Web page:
"This is actually arson," Daniel Brindis, forest campaign director for Greenpeace USA, told ABC News, describing the scale at which the fires are being set as "incredible."
Brazilian media has reported that in the state of Para, which houses the Amazonia National Park, farmers were organizing "days of fire" by sparking flames on their properties to show Bolsonaro they agree with his message, both Garrett and Brindis said.
In addition, a reduction in the budget of Brazil's environmental ministry that enforces existing fire regulations and is also responsible to fighting wildfires on the ground has been slashed by Bolsonaro, Garrett said.
In past years, the agricultural lobby in Brazil has acknowledged the need to conserve the rain forest to protect the local micro climate, Garrett said, but "now the rhetoric is a bit different."
"It's perceived that more can be cleared and more can be legally cleared without there being harms," she said.
Last week, Bolsonaro suggested that nongovernmental organizations whose budgets have been cut could be responsible for setting fires to make him look bad, but did not cite any evidence, according to AP.
Bolsonaro announced Wednesday he would refuse international aid to help fight the fires unless French President Emmanuel Macron retracts comments he finds offensive, such as calling him a liar, AP reported.
What's at risk if the fires continue
While the fires are concentrated in Brazil, "the entire system" of the Amazon, which is also found in countries like Peru, Colombia, Ecuador, Bolivia and Venezuela, is at risk, Lowman said.
The Amazon rain forest is nicknamed the "Lungs of the World" for its ability to draw in greenhouse gases and carbon dioxide and produce oxygen through photosynthesis, Brindis said.
The old heritage trees within the rain forest store carbon "really well," Lowman said. If the fires reach a "point of no return," the forests could be replaced by fire-prone brush and savanna, according to the World Wildlife Fund.
"We're losing a valuable tool to fight against global warming and climate disruption," Brindis said.
Lowman described the situation as "depressing" and "scary," saying she is most worried about the Amazon and its "reservoir of freshwater that has a huge impact on climate," such as ocean cycles, the atmosphere and even rain fall pattern in North America.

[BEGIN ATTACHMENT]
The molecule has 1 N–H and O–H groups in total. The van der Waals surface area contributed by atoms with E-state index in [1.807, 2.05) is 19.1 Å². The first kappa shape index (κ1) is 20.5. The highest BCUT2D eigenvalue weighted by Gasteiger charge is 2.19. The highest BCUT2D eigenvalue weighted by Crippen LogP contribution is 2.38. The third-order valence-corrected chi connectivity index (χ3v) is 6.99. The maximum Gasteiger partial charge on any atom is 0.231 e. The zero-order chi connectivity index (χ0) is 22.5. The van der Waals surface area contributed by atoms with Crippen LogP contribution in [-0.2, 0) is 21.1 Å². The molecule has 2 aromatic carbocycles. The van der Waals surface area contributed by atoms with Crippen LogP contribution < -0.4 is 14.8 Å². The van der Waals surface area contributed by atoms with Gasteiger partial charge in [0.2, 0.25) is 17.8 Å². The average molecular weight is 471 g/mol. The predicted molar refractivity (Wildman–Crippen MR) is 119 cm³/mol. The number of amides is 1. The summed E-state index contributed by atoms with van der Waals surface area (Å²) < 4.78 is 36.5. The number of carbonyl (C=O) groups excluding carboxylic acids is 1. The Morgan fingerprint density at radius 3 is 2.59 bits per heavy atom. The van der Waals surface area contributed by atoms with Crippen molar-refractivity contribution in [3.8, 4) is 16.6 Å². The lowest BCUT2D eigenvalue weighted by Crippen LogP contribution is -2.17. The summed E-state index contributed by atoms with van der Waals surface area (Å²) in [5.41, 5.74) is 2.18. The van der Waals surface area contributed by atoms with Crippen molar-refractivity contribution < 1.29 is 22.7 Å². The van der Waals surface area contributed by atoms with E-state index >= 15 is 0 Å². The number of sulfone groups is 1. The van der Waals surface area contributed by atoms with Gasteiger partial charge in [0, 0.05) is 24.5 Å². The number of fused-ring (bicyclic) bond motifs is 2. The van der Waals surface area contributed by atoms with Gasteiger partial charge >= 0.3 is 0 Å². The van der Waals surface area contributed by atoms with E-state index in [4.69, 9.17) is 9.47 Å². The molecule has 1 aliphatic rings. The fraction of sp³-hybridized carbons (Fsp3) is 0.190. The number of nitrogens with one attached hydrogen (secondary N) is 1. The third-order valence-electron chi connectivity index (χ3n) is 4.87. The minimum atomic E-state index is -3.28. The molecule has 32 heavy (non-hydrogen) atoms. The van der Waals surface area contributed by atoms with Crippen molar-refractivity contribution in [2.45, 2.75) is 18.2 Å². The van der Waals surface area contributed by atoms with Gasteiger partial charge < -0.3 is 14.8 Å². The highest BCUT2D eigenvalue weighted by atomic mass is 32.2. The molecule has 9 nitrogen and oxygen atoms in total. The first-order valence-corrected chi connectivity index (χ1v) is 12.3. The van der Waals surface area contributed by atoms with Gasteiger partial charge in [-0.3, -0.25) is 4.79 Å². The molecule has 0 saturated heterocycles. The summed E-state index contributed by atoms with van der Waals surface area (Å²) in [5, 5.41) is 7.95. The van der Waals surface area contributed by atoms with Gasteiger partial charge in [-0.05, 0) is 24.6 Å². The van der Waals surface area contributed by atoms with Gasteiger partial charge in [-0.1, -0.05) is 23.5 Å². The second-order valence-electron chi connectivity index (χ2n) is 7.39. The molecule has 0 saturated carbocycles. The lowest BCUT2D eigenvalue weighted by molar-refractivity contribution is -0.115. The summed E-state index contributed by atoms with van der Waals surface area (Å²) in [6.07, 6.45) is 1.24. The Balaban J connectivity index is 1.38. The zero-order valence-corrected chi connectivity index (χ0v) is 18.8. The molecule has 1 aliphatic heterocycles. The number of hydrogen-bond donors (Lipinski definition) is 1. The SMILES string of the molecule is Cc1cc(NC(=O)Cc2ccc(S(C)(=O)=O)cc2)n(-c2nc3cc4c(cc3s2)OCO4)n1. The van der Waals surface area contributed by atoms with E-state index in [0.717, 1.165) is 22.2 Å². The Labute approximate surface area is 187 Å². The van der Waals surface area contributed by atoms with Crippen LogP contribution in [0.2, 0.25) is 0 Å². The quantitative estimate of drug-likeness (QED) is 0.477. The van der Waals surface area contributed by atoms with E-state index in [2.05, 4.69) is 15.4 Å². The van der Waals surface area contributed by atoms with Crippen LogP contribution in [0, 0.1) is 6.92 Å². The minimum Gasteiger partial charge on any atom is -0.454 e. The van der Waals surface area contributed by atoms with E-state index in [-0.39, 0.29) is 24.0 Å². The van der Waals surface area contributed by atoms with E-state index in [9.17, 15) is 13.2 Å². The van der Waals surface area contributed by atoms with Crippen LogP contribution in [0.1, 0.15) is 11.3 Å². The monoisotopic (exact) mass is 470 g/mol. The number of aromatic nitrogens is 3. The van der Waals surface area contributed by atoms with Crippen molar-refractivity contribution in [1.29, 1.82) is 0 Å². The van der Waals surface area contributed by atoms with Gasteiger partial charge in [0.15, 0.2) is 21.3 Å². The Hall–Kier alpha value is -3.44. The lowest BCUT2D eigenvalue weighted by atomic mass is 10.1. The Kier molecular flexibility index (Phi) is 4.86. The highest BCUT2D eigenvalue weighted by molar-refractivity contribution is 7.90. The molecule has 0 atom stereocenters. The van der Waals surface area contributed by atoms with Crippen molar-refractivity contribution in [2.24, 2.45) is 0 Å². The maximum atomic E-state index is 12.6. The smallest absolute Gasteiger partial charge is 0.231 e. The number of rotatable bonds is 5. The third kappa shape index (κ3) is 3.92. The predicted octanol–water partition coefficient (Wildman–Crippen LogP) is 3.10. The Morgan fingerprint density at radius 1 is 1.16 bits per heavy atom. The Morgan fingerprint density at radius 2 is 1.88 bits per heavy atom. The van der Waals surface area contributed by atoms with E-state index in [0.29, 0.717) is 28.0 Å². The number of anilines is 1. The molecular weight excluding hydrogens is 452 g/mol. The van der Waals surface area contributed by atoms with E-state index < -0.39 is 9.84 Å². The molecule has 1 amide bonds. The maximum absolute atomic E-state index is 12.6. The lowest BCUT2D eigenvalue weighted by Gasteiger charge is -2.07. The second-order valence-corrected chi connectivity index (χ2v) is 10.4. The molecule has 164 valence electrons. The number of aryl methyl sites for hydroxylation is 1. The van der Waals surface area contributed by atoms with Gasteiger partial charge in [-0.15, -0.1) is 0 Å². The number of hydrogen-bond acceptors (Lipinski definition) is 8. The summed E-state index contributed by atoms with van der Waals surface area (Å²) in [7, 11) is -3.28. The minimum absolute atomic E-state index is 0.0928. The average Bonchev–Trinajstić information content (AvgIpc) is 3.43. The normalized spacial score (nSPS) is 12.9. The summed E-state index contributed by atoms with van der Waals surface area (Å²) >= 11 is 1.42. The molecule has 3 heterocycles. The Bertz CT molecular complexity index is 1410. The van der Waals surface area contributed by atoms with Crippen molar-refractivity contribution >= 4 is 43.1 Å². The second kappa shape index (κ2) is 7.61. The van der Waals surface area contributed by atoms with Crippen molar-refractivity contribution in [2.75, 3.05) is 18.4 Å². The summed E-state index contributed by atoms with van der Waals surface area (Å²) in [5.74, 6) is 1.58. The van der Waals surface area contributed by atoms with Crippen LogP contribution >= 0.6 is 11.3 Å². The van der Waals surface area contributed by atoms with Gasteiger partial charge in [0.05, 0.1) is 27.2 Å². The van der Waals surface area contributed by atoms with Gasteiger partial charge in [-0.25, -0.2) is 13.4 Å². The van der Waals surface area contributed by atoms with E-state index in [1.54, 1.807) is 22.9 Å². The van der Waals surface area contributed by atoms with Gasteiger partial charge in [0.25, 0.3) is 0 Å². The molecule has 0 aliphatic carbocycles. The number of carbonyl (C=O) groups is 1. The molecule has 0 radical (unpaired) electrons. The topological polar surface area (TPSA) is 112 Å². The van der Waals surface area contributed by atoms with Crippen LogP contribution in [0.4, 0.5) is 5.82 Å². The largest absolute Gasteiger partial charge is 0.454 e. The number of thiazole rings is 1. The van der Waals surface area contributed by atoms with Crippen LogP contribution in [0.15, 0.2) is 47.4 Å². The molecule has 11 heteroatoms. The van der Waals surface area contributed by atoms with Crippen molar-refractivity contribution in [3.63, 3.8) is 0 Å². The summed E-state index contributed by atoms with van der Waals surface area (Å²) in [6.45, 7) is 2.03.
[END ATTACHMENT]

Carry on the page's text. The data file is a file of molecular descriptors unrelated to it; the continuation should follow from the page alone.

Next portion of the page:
The Amazon rain forest is also thought to be home to half of the species of plants, animals and insects on the planet, Lowman said. Scientists estimate that about 50 million different species of invertebrates call rain forests around the world home, according to the Rain forest Action Network.
What's worse is there are still many species to be discovered, Lowman said, adding that advances such as a cure for cancer, resources for food and new fabrics and building materials could still be hiding in the canopies.
"We'd probably lose a lot of things we don't even know about," Lowman said.
Experts weigh in on how to save the rain forest
A "huge amount of responsibility" is on the American consumer to research the source of their products, such as soy, beef and several kinds of fruits and vegetables, Lowman said.
"It's so easy to blame Brazil or blame the farmers, but they're making a living because we are buying their products," she said.
Consumers should refuse to buy goods that were produced on agricultural land that was converted from rain forest, Lowman said.
"All the cattle producing, leather, meat, all of the animal feed, is really made to export abroad," Brindis said.
"It’s really up to the international community to demand that the global economy end deforestation, as well as the Brazilian government."
In addition, Lowman believes "the whole world" should contribute funds as a way of sharing the Amazon, adding that it's "pretty hard to ask the indigenous people to put a glass bubble over their environment."
Lowman said it may fall onto an international group to broker "a way for all of us to share its fate."
Radical policy changes will need to be made to stop the rate of deforestation from continuing, which will likely occur long after "traumatic wave of fires" has subsided, Brindis said.
The Brazilian government needs to begin enforcing, rather than weakening, environmental laws and increase protected areas, Brindis said. Bolsonaro, however, has said that rather than increase protected areas, he plans to open them up for mining and other "destructive activities." Brindis said.
In addition, traveling to the rain forest and supporting industries that encourage the conservation of the land is another way to offer support, Lowman said.
"I just think it’s really important for people to understand that just because they can’t see the Amazon doesn’t mean it isn’t critical to the health of their own lives where they live," Lowman said. "It’s the big machine that runs our planet."